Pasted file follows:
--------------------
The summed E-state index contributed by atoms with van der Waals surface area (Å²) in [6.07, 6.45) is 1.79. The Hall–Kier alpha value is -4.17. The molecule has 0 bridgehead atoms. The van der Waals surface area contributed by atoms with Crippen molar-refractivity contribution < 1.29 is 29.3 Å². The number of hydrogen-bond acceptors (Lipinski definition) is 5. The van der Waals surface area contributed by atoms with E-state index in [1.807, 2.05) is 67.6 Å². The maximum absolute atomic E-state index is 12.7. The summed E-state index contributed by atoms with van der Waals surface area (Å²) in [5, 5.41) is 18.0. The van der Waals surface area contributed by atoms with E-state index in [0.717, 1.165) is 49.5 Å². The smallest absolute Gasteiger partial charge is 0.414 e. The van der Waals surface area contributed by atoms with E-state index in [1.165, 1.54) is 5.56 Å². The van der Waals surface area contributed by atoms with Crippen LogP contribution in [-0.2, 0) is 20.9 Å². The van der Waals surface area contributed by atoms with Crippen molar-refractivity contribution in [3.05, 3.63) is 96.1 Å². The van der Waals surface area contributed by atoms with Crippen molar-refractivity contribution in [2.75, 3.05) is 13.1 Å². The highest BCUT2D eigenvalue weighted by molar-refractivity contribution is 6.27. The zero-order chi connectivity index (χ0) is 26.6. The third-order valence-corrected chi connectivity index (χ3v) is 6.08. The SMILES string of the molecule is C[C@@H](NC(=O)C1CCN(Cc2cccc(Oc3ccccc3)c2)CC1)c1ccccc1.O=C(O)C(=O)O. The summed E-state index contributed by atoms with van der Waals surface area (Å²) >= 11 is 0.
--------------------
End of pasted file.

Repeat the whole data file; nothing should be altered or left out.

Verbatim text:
The summed E-state index contributed by atoms with van der Waals surface area (Å²) in [6.07, 6.45) is 1.79. The Hall–Kier alpha value is -4.17. The molecule has 0 bridgehead atoms. The van der Waals surface area contributed by atoms with Crippen molar-refractivity contribution < 1.29 is 29.3 Å². The number of hydrogen-bond acceptors (Lipinski definition) is 5. The van der Waals surface area contributed by atoms with E-state index in [1.807, 2.05) is 67.6 Å². The maximum absolute atomic E-state index is 12.7. The summed E-state index contributed by atoms with van der Waals surface area (Å²) in [5, 5.41) is 18.0. The van der Waals surface area contributed by atoms with E-state index in [0.717, 1.165) is 49.5 Å². The smallest absolute Gasteiger partial charge is 0.414 e. The van der Waals surface area contributed by atoms with E-state index in [1.165, 1.54) is 5.56 Å². The van der Waals surface area contributed by atoms with Crippen LogP contribution in [-0.2, 0) is 20.9 Å². The van der Waals surface area contributed by atoms with Crippen molar-refractivity contribution in [3.05, 3.63) is 96.1 Å². The van der Waals surface area contributed by atoms with Crippen molar-refractivity contribution in [2.75, 3.05) is 13.1 Å². The highest BCUT2D eigenvalue weighted by molar-refractivity contribution is 6.27. The zero-order chi connectivity index (χ0) is 26.6. The third-order valence-corrected chi connectivity index (χ3v) is 6.08. The SMILES string of the molecule is C[C@@H](NC(=O)C1CCN(Cc2cccc(Oc3ccccc3)c2)CC1)c1ccccc1.O=C(O)C(=O)O. The summed E-state index contributed by atoms with van der Waals surface area (Å²) >= 11 is 0.